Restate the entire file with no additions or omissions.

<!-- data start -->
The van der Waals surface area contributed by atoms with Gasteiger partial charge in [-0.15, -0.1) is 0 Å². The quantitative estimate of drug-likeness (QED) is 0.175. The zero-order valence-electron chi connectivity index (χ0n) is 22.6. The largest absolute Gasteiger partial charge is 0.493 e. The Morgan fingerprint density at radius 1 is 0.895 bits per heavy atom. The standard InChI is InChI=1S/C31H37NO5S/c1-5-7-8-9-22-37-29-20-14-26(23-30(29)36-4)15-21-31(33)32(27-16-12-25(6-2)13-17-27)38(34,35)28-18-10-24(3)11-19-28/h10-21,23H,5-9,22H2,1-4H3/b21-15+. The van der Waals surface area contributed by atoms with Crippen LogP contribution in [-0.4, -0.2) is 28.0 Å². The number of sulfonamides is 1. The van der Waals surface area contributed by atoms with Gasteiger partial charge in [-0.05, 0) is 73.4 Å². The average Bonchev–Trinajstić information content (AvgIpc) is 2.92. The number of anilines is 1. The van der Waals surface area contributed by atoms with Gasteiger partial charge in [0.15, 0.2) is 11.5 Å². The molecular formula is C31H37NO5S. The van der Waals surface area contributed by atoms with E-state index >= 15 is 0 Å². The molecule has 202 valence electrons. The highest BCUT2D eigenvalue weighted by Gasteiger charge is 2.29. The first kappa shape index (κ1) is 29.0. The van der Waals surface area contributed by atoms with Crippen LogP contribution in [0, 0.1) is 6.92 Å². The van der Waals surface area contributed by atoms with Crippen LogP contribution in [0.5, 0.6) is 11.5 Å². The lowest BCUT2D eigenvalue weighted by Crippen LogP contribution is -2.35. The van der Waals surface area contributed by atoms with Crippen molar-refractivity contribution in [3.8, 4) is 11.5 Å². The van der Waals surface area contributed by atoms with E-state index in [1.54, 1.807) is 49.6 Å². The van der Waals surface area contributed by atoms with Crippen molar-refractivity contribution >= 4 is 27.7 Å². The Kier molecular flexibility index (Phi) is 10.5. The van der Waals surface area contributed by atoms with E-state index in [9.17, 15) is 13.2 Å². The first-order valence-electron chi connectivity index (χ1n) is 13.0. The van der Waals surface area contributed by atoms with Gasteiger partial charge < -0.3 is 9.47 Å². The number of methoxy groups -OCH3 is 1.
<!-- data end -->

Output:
The van der Waals surface area contributed by atoms with Gasteiger partial charge in [-0.15, -0.1) is 0 Å². The quantitative estimate of drug-likeness (QED) is 0.175. The zero-order valence-electron chi connectivity index (χ0n) is 22.6. The largest absolute Gasteiger partial charge is 0.493 e. The Morgan fingerprint density at radius 1 is 0.895 bits per heavy atom. The standard InChI is InChI=1S/C31H37NO5S/c1-5-7-8-9-22-37-29-20-14-26(23-30(29)36-4)15-21-31(33)32(27-16-12-25(6-2)13-17-27)38(34,35)28-18-10-24(3)11-19-28/h10-21,23H,5-9,22H2,1-4H3/b21-15+. The van der Waals surface area contributed by atoms with Crippen LogP contribution in [-0.4, -0.2) is 28.0 Å². The number of sulfonamides is 1. The van der Waals surface area contributed by atoms with Gasteiger partial charge in [-0.05, 0) is 73.4 Å². The average Bonchev–Trinajstić information content (AvgIpc) is 2.92. The number of anilines is 1. The van der Waals surface area contributed by atoms with Gasteiger partial charge in [0.15, 0.2) is 11.5 Å². The molecular formula is C31H37NO5S. The van der Waals surface area contributed by atoms with E-state index >= 15 is 0 Å². The molecule has 202 valence electrons. The highest BCUT2D eigenvalue weighted by Gasteiger charge is 2.29. The first kappa shape index (κ1) is 29.0. The van der Waals surface area contributed by atoms with Crippen LogP contribution in [0, 0.1) is 6.92 Å². The van der Waals surface area contributed by atoms with Crippen LogP contribution in [0.5, 0.6) is 11.5 Å². The lowest BCUT2D eigenvalue weighted by Crippen LogP contribution is -2.35. The van der Waals surface area contributed by atoms with Crippen molar-refractivity contribution in [3.8, 4) is 11.5 Å². The van der Waals surface area contributed by atoms with E-state index in [1.54, 1.807) is 49.6 Å². The van der Waals surface area contributed by atoms with Crippen molar-refractivity contribution >= 4 is 27.7 Å². The Kier molecular flexibility index (Phi) is 10.5. The van der Waals surface area contributed by atoms with E-state index in [9.17, 15) is 13.2 Å². The first-order valence-electron chi connectivity index (χ1n) is 13.0. The van der Waals surface area contributed by atoms with Gasteiger partial charge < -0.3 is 9.47 Å². The number of methoxy groups -OCH3 is 1.